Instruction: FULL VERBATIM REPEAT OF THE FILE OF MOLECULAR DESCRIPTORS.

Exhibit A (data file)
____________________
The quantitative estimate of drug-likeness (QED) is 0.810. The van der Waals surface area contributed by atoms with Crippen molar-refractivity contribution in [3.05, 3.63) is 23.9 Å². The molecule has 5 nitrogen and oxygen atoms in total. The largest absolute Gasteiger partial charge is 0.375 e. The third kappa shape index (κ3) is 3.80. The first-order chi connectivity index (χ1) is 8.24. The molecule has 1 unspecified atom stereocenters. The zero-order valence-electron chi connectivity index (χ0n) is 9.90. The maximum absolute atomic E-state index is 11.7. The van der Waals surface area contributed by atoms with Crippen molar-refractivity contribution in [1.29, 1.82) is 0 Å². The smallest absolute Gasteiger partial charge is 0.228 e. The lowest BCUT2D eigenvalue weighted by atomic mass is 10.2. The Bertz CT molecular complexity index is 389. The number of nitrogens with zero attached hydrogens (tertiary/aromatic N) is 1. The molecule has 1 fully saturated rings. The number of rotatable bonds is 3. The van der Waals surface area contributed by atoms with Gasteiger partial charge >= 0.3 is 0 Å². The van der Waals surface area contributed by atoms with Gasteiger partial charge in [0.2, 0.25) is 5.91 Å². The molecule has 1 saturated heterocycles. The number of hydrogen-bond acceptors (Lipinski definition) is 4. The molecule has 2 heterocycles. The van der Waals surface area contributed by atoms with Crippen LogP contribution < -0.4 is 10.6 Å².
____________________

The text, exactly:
The quantitative estimate of drug-likeness (QED) is 0.810. The van der Waals surface area contributed by atoms with Crippen molar-refractivity contribution in [3.05, 3.63) is 23.9 Å². The molecule has 5 nitrogen and oxygen atoms in total. The largest absolute Gasteiger partial charge is 0.375 e. The third kappa shape index (κ3) is 3.80. The first-order chi connectivity index (χ1) is 8.24. The molecule has 1 unspecified atom stereocenters. The zero-order valence-electron chi connectivity index (χ0n) is 9.90. The maximum absolute atomic E-state index is 11.7. The van der Waals surface area contributed by atoms with Crippen molar-refractivity contribution in [1.29, 1.82) is 0 Å². The smallest absolute Gasteiger partial charge is 0.228 e. The lowest BCUT2D eigenvalue weighted by atomic mass is 10.2. The Bertz CT molecular complexity index is 389. The number of nitrogens with zero attached hydrogens (tertiary/aromatic N) is 1. The molecule has 1 fully saturated rings. The number of rotatable bonds is 3. The van der Waals surface area contributed by atoms with Gasteiger partial charge >= 0.3 is 0 Å². The van der Waals surface area contributed by atoms with Gasteiger partial charge in [0.2, 0.25) is 5.91 Å². The molecule has 1 saturated heterocycles. The number of hydrogen-bond acceptors (Lipinski definition) is 4. The molecule has 2 heterocycles. The van der Waals surface area contributed by atoms with Crippen LogP contribution < -0.4 is 10.6 Å².